Those are all improvements Democrats and Republicans should embrace. Yet when it came time to consider the bill, the GOP Senate leadership blocked it. Democrats were able to get only two Republicans – Sens. Dean Heller of Nevada and Jerry Moran of Kansas – to vote with them. Three more were needed to end the opponent’s filibuster.
It’s a good time to ask Wyoming’s pair of U.S. senators, Mike Enzi and John Barrasso, what they objected to in the bill that prevented them from wanting to get wounded veterans seen by doctors more quickly, plus all the other benefits Sanders’ bill contained. If we all agree our nation has a sacred obligation to take care of the men and women who put their lives on the line so the rest of us can live free, $21 billion is a drop in the bucket compared to what we’ve spent to wage war in Iraq and Afghanistan and to rebuild those countries.
Republicans charged that Sanders had no way to offset the cost of the VA bill with spending cuts – a condition they mandated for new expenditures only after Obama entered the White House. But Sanders did have a way to pay for his measure, by using the money that the U.S. would have spent in Afghanistan if Obama had not ordered most troops to return home.
The GOP called that a gimmick. But gimmicks are a funny thing – both Congressional Republicans and Democrats use them all the time to get what they want, and if the cause is just, they often work. Even if you label it a gimmick, it spends just like real money, and it would have helped real people; the veterans whom we say we honor in both war and peace.
Sanders has vowed he will return with his bill in some form, and it deserves serious consideration from Enzi and Barrasso, who put out a joint news release last week with Rep. Cynthia Lummis (R-Wyo.). It was headlined, “Wyoming Delegation Concerned VA Putting Veterans’ Lives at Risk.”
I was afraid the delegation might limit itself to casting political blame for the VA scandal, but to its credit, it didn’t do that. However, it also failed to look at the big picture, and beyond trying to find out what low-level bureaucrats were responsible for gaming the system at the Cheyenne VA. These people need to be exposed and punished, but the overarching need at this moment is to find ways for Congress to approve the amount of funding necessary to fix the VA’s unacceptable backlog in patient care.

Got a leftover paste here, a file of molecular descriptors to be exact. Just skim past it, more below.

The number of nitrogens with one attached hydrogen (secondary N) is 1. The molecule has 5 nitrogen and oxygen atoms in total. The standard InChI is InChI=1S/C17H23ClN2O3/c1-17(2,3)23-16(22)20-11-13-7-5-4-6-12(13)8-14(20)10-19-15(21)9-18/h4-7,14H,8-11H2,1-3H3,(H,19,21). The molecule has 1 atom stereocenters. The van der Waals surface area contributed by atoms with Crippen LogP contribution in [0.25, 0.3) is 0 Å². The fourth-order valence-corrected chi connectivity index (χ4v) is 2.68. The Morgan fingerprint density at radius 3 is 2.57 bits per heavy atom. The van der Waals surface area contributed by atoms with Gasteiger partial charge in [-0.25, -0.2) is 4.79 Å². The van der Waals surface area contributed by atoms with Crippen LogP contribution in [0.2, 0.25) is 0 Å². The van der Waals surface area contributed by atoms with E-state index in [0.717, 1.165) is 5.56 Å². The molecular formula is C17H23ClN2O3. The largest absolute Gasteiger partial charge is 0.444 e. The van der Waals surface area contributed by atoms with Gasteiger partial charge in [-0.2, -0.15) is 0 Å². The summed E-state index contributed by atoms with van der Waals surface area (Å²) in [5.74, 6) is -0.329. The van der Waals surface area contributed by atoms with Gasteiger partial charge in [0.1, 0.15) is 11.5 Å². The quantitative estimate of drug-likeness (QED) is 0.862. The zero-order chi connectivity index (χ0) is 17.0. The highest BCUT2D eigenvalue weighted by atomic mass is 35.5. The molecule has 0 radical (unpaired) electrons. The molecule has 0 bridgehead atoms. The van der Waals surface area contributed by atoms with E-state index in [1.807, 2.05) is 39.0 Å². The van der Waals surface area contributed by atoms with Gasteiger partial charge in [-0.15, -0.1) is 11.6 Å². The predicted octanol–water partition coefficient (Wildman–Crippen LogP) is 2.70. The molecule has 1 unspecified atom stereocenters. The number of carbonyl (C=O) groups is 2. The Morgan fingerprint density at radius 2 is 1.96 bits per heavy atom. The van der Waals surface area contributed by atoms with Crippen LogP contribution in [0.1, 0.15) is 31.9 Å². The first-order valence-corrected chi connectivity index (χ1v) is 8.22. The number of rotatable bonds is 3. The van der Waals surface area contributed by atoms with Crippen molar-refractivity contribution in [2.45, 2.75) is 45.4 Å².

Last Friday, Sanders blocked an effort by Sen. Marco Rubio (R-Fla.) to quickly pass a bill that would make it much easier for the VA to fire people responsible for the scandal. Rubio charged Sanders was just trying to protect the administration from having to fire its appointees.
But Sanders is truly an independent senator who has never been guilty of trying to protect the Obama administration. Unlike many of his colleagues, he’s focused on trying to find solutions to the VA’s problems without turning it into a witch hunt. He knows there’s enough time to investigate who is responsible for the fraud that occurred and to appropriately punish them. What isn’t needed is a rush to judgment just to embarrass one political party while pretending that the other isn’t also partially responsible for this shameful fiasco.
There is plenty of time to identify criminal misdeeds and bring people to justice. There is not enough time to end these obscenely long wait times to see a VA doctor before more people needlessly die. We’ve run out of that. And turning our attention into another partisan blame game isn’t going to make the problem go away.
— Veteran Wyoming journalist Kerry Drake is a contributor to WyoHistory.org. He also moderates the WyPols blog.